Everton's new breed helped by Ferguson

Everton 1 Fulham 0
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The Independent Football

Everton may not score many goals, but they concede fewer and the essential requirement for winning football matches served them handsomely again at Goodison Park yesterday, where a second-half goal from substitute Duncan Ferguson enabled them to finish their 14th game of the Premiership season with a sixth 1-0 win.

Everton may not score many goals, but they concede fewer and the essential requirement for winning football matches served them handsomely again at Goodison Park yesterday, where a second-half goal from substitute Duncan Ferguson enabled them to finish their 14th game of the Premiership season with a sixth 1-0 win.

Ferguson, yet to start a Premiership fixture this season, had been on the field less than three minutes when he provided the decisive moment, earning a result that cuts the gap between Everton and second-placed Arsenal, held at home by West Bromwich Albion, to only two points. All the more reason for Tomasz Radzinski, who left Goodison in the summer after predicting a dire future for the club, to cut a sheepish figure as he boarded the Fulham team coach to return to London.

The hostility this corner of Merseyside feels towards Radzinski could hardly have been more vociferously demonstrated. The Canadian striker's remarks, made before Fulham stepped in to fulfil his desire to leave Everton, had guaranteed the nasty reception he was given yesterday.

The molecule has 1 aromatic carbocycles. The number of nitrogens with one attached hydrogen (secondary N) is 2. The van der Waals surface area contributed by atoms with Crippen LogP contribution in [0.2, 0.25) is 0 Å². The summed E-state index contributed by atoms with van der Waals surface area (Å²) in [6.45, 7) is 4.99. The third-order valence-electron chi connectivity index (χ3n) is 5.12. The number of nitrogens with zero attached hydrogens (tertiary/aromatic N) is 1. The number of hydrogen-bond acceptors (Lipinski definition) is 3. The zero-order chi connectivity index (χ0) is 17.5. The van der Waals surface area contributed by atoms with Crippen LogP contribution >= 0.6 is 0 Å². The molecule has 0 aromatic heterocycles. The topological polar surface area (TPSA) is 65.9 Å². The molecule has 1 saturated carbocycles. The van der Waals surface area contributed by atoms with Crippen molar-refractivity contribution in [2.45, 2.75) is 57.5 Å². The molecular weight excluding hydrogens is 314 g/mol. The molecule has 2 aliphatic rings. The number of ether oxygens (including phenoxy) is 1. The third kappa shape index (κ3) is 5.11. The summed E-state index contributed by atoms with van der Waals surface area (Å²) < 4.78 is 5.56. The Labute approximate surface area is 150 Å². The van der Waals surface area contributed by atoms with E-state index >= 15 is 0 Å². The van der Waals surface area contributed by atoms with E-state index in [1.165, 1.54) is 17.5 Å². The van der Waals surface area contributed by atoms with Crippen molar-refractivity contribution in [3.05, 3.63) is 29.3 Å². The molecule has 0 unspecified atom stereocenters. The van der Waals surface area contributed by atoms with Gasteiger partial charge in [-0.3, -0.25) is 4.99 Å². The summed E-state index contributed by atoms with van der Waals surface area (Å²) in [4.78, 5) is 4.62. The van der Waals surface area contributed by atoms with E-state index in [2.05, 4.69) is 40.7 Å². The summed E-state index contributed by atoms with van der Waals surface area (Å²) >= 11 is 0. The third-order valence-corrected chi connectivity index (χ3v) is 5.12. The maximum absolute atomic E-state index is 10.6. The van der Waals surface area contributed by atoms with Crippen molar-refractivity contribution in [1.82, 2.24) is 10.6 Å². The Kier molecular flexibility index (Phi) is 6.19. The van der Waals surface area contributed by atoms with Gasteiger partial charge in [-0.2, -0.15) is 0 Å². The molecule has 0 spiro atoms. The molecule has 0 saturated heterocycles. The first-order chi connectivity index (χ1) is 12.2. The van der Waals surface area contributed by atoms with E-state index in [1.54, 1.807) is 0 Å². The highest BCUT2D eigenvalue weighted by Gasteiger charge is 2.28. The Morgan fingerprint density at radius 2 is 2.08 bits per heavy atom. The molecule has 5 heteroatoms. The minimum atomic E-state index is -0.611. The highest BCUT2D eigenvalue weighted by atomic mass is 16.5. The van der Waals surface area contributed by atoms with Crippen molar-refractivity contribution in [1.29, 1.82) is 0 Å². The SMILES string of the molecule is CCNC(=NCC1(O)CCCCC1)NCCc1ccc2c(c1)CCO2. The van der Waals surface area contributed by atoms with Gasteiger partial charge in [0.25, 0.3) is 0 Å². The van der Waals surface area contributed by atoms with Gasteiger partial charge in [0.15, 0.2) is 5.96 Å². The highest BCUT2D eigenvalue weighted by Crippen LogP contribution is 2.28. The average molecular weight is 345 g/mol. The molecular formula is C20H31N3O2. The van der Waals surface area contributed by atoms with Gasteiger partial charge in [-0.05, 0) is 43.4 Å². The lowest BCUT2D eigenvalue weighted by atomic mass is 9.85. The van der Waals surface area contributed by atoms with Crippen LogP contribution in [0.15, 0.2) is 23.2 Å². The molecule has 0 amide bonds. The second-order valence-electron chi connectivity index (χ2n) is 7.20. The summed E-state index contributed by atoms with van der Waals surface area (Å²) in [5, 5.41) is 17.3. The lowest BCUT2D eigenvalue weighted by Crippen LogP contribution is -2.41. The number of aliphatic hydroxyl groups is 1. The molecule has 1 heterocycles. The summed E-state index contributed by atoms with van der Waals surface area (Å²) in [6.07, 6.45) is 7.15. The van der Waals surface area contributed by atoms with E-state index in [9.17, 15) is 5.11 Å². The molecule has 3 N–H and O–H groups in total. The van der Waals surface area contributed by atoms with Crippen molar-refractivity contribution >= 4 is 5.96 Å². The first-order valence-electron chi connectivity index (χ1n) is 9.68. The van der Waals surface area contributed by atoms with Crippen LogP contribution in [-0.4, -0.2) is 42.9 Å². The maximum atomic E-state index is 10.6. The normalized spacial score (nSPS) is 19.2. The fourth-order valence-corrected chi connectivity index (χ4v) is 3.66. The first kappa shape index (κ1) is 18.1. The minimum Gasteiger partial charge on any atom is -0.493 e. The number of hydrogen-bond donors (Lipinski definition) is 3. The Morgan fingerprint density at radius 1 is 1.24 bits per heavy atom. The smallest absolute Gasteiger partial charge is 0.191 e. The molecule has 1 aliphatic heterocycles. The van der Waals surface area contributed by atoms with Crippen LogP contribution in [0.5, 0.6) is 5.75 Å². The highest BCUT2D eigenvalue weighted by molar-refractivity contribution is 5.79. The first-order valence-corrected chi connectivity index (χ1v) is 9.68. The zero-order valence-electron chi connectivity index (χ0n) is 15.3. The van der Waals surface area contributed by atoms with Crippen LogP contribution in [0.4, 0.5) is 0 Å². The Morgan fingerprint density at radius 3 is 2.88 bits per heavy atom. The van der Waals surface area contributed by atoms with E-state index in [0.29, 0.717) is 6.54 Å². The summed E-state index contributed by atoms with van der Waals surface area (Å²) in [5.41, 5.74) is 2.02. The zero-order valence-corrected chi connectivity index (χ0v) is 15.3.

Having accused his former manager, David Moyes, of being "unable to make a decision", he forecast another season threatened by relegation for his old team-mates and claimed that Marcus Bent, the striker Moyes signed from Ipswich, was essentially not good enough. He also said Wayne Rooney would be better off leaving.

Rooney clearly agreed with him on the last point, although there are grounds for suggesting that Everton are better off without Rooney, rather than the other way round. If his departure and Goodison's current buoyancy of dressing-room morale are unrelated, they are linked as a happy coincidence if nothing else.

Third place at this stage of the season was not in the summer thoughts of many Evertonians, let alone Radzinski's. The only thing slightly spoiling the story so far is the team's frequent failure to cap their well organised, hard-working game with more than an occasional goal.

Seven at home in seven matches is too small a return from a team with designs on staying near the top, although Moyes, as yet, is unperturbed. "I like to think there is more to come from us, but I'd answer that question by pointing out that we are two points behind Arsenal and for the moment I'm just enjoying being in that position," he said.

None the less, in a tepid first half, until Leon Osman forced a fingertip save from Mark Crossley a minute from half-time, a header from Tim Cahill, nicely executed but well over the top, was the solitary threat to Fulham's goal.

Not that Fulham did any better. The first save Nigel Martyn was required to make on his 800th appearance in club football had come only three minutes earlier. Just as well he made it, given that the man meeting Mark Pembridge's well flighted cross with a thumping header was Radzinski.

The second half, however, promised better from the home side and at last delivered, in the 67th minute. By then, the veteran Crossley had thwarted them again, twice, saving a Cahill header and diverting a long-range effort by the tireless Bent.

But he was beaten, gallantly, by the intervention of Ferguson, sent on to add height to the front line after 63 minutes and on the scoresheet four minutes later. Thomas Gravesen's corner was headed powerfully goalwards by Kevin Kilbane, Crossley again saved but in doing so merely knocked the ball up for Ferguson, stooping, to nod home.

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